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Kyrie Irving said he requested a trade from the Cavaliers because he wanted to be happy and maximize his potential.

But why did he feel that couldn’t happen in Cleveland?

Irving hasn’t come close to directly answering that question, saying things like, “My intent, like I said, was for my best intentions.” Returning to Cleveland with the Celtics, Irving was again pressed to explain.

Irving, via MassLive:

Going forward, I kind of wanted to put that to rest in terms of everyone figuring out or trying to figure out and dive in and continue to dive into a narrative that they have no idea about and that probably will never, ever be divulged, because it’s not important. This was literally just a decision I wanted to make solely based on my happiness and pushing my career forward. I don’t want to pinpoint anything. I will never pinpoint anything, because that’s not what real grownups do. They continue to move on with their life and and continue to progress, and that’s what I’m going to continue to do.

Perhaps, Irving is just following Dwyane Wade‘s advice and taking the high road. But that won’t ease our collective curiosity. Fans will continue to speculate about why Irving wanted out, and reporters will continue to dig into it. Reporting and speculation have both centered on LeBron James.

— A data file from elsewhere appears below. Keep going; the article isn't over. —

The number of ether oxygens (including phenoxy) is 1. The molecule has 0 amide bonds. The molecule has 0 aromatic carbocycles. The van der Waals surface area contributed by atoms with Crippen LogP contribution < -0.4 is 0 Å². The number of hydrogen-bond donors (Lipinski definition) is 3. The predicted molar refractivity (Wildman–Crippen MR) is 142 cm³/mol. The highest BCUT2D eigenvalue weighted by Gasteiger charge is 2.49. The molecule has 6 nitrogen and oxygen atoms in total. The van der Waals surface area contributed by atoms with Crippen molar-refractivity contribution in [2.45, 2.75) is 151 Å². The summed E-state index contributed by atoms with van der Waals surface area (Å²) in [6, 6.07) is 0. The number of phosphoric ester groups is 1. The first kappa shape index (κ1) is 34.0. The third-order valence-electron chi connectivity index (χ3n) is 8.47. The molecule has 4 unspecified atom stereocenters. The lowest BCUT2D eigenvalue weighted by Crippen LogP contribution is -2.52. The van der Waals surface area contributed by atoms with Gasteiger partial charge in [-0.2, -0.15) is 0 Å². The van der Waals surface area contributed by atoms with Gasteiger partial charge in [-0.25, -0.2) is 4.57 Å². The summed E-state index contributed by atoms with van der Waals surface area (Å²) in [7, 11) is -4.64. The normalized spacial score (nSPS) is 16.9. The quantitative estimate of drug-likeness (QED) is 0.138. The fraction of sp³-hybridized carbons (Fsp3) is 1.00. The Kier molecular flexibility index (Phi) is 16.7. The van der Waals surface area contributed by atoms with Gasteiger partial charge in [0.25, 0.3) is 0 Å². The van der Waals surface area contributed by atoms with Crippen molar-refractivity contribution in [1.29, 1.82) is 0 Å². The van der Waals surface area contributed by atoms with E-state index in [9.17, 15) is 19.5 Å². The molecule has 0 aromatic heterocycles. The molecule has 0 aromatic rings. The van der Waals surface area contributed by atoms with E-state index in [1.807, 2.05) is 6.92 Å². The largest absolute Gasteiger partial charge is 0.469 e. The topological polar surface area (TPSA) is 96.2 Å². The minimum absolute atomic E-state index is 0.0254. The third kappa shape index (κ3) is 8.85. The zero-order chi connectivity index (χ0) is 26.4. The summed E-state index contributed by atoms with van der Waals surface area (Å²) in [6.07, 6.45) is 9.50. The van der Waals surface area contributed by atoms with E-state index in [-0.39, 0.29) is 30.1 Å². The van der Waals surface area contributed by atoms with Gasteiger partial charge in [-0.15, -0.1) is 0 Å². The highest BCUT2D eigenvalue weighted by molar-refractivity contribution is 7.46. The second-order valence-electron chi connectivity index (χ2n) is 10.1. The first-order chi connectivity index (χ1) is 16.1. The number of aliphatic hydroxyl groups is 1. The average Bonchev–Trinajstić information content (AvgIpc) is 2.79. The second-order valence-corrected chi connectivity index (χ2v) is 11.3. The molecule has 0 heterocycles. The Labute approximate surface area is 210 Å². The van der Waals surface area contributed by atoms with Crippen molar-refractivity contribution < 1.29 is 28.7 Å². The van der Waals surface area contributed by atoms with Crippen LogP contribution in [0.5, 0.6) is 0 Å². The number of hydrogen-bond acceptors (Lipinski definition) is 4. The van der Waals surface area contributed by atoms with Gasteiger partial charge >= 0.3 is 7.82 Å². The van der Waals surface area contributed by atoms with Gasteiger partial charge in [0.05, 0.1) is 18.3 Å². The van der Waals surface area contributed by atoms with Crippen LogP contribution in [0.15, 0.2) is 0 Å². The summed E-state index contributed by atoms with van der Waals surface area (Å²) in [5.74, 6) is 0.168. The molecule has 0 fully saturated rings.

If Irving eventually wants to set the record straight – and he doesn’t sound interested, lending credence to the theory he wanted to leave LeBron behind – everyone will be all ears.

Cavaliers to honor Kyrie Irving with video during tonight’s game

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Kyrie Irving requested a trade from the Cavaliers, stated no regard for LeBron James‘ feelings about it and slighted Cleveland as a sports city.

Yet, when Irving returns with the Celtics for tonight’s regular-season opener, the Cavs will honor him.

Joe Vardon of Cleveland.com:

The Cavaliers intend to honor Kyrie Irving on Tuesday night with a video tribute during Cleveland’s season-opening tilt against Irving’s Boston Celtics.

According to a team source, the video is a “thank you” to Irving intended to show appreciation for all he accomplished in six seasons here.

Irving had a fantastic six-year run with the Cavaliers, and he hit the biggest shot in franchise history to end Cleveland’s title drought in 2016.

But he’s now a sports villain there (not to be mistaken for a bad person). Let the fans enjoy unconditionally booing him for a night. There will be time to honor him when the wounds of his exit aren’t so fresh.

If I were the Cavs, this would be the video I’d show to commemorate Irving’s return:

LeBron James: I think Dan Gilbert’s letter was racial